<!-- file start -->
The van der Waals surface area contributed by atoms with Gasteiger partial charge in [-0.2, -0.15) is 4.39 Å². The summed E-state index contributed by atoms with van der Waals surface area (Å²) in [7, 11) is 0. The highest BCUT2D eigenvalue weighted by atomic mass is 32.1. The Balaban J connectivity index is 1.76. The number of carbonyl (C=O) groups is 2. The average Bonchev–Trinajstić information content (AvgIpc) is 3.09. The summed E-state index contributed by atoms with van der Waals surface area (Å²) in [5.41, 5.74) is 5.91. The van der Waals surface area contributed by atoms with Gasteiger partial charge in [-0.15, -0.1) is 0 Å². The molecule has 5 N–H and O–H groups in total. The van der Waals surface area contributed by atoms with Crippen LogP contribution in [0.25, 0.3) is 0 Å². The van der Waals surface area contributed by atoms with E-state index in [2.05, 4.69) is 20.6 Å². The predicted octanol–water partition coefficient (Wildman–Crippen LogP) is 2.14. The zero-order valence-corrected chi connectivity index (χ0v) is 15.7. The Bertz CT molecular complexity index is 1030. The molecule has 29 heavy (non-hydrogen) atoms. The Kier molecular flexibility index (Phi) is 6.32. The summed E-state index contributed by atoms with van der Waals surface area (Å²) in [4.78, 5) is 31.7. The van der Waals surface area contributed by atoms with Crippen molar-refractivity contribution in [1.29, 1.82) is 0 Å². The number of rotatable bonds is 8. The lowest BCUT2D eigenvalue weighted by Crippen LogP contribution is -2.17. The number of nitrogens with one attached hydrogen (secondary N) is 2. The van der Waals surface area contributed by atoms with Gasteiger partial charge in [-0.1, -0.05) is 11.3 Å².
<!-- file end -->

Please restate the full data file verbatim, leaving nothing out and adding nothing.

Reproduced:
The van der Waals surface area contributed by atoms with Gasteiger partial charge in [-0.2, -0.15) is 4.39 Å². The summed E-state index contributed by atoms with van der Waals surface area (Å²) in [7, 11) is 0. The highest BCUT2D eigenvalue weighted by atomic mass is 32.1. The Balaban J connectivity index is 1.76. The number of carbonyl (C=O) groups is 2. The average Bonchev–Trinajstić information content (AvgIpc) is 3.09. The summed E-state index contributed by atoms with van der Waals surface area (Å²) in [5.41, 5.74) is 5.91. The van der Waals surface area contributed by atoms with Gasteiger partial charge in [-0.15, -0.1) is 0 Å². The molecule has 5 N–H and O–H groups in total. The van der Waals surface area contributed by atoms with Crippen LogP contribution in [0.25, 0.3) is 0 Å². The van der Waals surface area contributed by atoms with E-state index in [2.05, 4.69) is 20.6 Å². The predicted octanol–water partition coefficient (Wildman–Crippen LogP) is 2.14. The zero-order valence-corrected chi connectivity index (χ0v) is 15.7. The Bertz CT molecular complexity index is 1030. The molecule has 29 heavy (non-hydrogen) atoms. The Kier molecular flexibility index (Phi) is 6.32. The summed E-state index contributed by atoms with van der Waals surface area (Å²) in [4.78, 5) is 31.7. The van der Waals surface area contributed by atoms with Crippen molar-refractivity contribution in [1.29, 1.82) is 0 Å². The number of rotatable bonds is 8. The lowest BCUT2D eigenvalue weighted by Crippen LogP contribution is -2.17. The number of nitrogens with one attached hydrogen (secondary N) is 2. The van der Waals surface area contributed by atoms with Gasteiger partial charge in [-0.1, -0.05) is 11.3 Å².